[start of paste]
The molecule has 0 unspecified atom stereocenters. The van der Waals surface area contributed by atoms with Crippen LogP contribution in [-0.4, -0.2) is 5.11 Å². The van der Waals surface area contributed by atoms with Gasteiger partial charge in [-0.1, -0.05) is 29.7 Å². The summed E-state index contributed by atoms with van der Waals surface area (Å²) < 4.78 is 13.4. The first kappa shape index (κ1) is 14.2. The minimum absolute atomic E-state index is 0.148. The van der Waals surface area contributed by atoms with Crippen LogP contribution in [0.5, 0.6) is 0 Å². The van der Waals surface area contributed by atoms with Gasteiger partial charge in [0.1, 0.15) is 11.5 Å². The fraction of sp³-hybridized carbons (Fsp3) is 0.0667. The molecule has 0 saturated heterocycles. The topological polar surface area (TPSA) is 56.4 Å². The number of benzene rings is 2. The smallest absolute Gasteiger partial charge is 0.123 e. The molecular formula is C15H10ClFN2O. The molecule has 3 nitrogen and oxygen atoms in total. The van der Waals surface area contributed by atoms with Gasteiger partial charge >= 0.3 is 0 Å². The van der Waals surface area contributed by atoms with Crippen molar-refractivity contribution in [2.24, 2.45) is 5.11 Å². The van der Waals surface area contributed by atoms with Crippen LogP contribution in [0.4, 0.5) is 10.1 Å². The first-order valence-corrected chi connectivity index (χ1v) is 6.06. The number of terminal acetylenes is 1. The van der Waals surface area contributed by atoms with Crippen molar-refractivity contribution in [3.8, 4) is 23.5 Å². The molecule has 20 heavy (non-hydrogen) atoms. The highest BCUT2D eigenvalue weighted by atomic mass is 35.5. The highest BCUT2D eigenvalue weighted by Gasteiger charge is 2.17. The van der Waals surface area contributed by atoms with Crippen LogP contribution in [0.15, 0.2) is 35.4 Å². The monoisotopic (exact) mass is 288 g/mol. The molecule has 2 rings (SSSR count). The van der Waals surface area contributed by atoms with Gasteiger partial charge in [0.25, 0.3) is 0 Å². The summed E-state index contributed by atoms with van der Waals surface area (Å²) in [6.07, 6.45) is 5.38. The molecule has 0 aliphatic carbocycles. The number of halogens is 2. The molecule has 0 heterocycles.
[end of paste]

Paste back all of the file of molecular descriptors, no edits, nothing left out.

The molecule has 0 unspecified atom stereocenters. The van der Waals surface area contributed by atoms with Crippen LogP contribution in [-0.4, -0.2) is 5.11 Å². The van der Waals surface area contributed by atoms with Gasteiger partial charge in [-0.1, -0.05) is 29.7 Å². The summed E-state index contributed by atoms with van der Waals surface area (Å²) < 4.78 is 13.4. The first kappa shape index (κ1) is 14.2. The minimum absolute atomic E-state index is 0.148. The van der Waals surface area contributed by atoms with Crippen LogP contribution in [0.5, 0.6) is 0 Å². The van der Waals surface area contributed by atoms with Gasteiger partial charge in [0.1, 0.15) is 11.5 Å². The fraction of sp³-hybridized carbons (Fsp3) is 0.0667. The molecule has 0 saturated heterocycles. The topological polar surface area (TPSA) is 56.4 Å². The number of benzene rings is 2. The smallest absolute Gasteiger partial charge is 0.123 e. The molecular formula is C15H10ClFN2O. The molecule has 3 nitrogen and oxygen atoms in total. The van der Waals surface area contributed by atoms with Gasteiger partial charge >= 0.3 is 0 Å². The van der Waals surface area contributed by atoms with Crippen molar-refractivity contribution in [2.24, 2.45) is 5.11 Å². The van der Waals surface area contributed by atoms with Crippen LogP contribution in [0.4, 0.5) is 10.1 Å². The first-order valence-corrected chi connectivity index (χ1v) is 6.06. The number of terminal acetylenes is 1. The van der Waals surface area contributed by atoms with Crippen molar-refractivity contribution in [3.8, 4) is 23.5 Å². The molecule has 20 heavy (non-hydrogen) atoms. The highest BCUT2D eigenvalue weighted by atomic mass is 35.5. The highest BCUT2D eigenvalue weighted by Gasteiger charge is 2.17. The van der Waals surface area contributed by atoms with Crippen LogP contribution in [0.15, 0.2) is 35.4 Å². The monoisotopic (exact) mass is 288 g/mol. The molecule has 2 rings (SSSR count). The van der Waals surface area contributed by atoms with Gasteiger partial charge in [0.25, 0.3) is 0 Å². The summed E-state index contributed by atoms with van der Waals surface area (Å²) in [6.07, 6.45) is 5.38. The molecule has 0 aliphatic carbocycles. The number of halogens is 2. The molecule has 0 heterocycles.